shiv wrote:A_Gupta wrote:https://www.theatlantic.com/international/archive/2016/01/difference-between-language-dialect/424704/
What's a language, anyway?
With this above as background, I'd say, emanating from the Saraswati-Sindhu region, via largely cultural influences, not permanent movement of people, but perhaps aided by the peregrinations of pastoral peoples, there grew to be this continuum of related dialects stretching eastwards into the Ganga-Yamuna plains, and westwards into Central Asia and the edges of Europe (kind of as show in Robin Bradley Kar's diagram). When exactly? You figure out the dates. This is the root of the Indo-European language family.
At some point, there was a movement of people from Central Asia into Europe; the IE invasion there seems archaeologically and genetically established.
About that Atlantic link above - I liked what I read though I did not read it all. I think what gets forgotten in discussions of languages is that Europeans saw languages as nations. Lots of old definitions of nation claim language as the unifier - at least for Europe. Hence India was many nations. That said - for 19th century philologists Sanskrit suddenly created one superior Christian nations of descendants of Japheth that displayed greater antiquity than the hated Semites with their descendants in the Levant/Assyria. The Aryans of India who went there from Europe, with their great language were "fallen people, corrupted by black heathen Dravidians.
The dates for Sanskrit that were fixed back then - 1500-1000 BC have never change. History has compressed itself as and when needed to fit that date.
European took "internal evidence in the Vedas" to conjure up "Aryans" and "dasyus". The took one word "horse" and one verse (10:18) about burying a man to connect with graves in Eurasia. But they did not want to look at "internal evidence" of the Vedas speaking of a Saraswati river.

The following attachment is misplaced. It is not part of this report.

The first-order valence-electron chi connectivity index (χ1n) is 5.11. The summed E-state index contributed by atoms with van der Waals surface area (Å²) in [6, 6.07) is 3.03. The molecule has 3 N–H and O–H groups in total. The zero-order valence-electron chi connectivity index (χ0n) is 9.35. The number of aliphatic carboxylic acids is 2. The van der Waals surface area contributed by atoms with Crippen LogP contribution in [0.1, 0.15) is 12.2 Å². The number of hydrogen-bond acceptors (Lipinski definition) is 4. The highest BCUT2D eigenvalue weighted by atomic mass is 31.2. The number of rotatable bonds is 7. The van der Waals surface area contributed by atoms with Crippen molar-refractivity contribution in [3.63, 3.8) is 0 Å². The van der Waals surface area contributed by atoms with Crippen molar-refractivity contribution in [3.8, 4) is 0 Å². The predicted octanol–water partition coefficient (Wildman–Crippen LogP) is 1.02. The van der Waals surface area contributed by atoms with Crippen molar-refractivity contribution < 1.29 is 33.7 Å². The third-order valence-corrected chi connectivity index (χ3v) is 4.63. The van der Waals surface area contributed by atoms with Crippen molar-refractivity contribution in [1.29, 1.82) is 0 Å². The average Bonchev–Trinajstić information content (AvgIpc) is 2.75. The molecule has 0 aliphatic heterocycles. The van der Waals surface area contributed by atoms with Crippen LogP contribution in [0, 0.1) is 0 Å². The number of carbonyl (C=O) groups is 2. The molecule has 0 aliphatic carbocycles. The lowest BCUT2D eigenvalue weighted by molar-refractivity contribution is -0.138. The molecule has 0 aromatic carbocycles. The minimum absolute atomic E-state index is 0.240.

If I look at internal evidence of the Vedas that speaks of a forested environment and a river reaching the sea in the area where the Saraswati is said to have been and then I look for modern research papers on palynology and palaeogeology I find that the last time that area was thickly forested and featured a river going all the way to the sea, it was 10,000 years ago (8000 BC).
Look at Manusmriti: This mentions Vinasana - where the Saraswati disappears in the desert. That actually happened between 9000-6000 years ago (7000 to 40000 BC). Nilesh Oak's date of 5560 BC for Mahabharata fits in well with this. But Manu also speaks of lots of forest products and advises students to wear either deer skins or clothes made of flax or hemp. Cotton gets a mention but not as fabric. So Manu is after cotton (7000 BC) but before Harappa.(3000 BC)
Harappa was arid. Not forested other than seasonal desert scrub. Practically no deer bones found in Harappa - so very unlikely that generations of students were wearing deer skins. Harappans wore cotton and silk.
So we are probably looking at a Vedic culture that started developing 10,000 years ago. In fact I would suggest that there is no point looking for evidence of Vedic lifestyle in Harappa, Its like looking for that in modern Bengaluru.
If you were to look at the woods hole study published sometime back it says that saraswati river started breaking up around 3000 BC. That is when the lakes started forming according to this paper.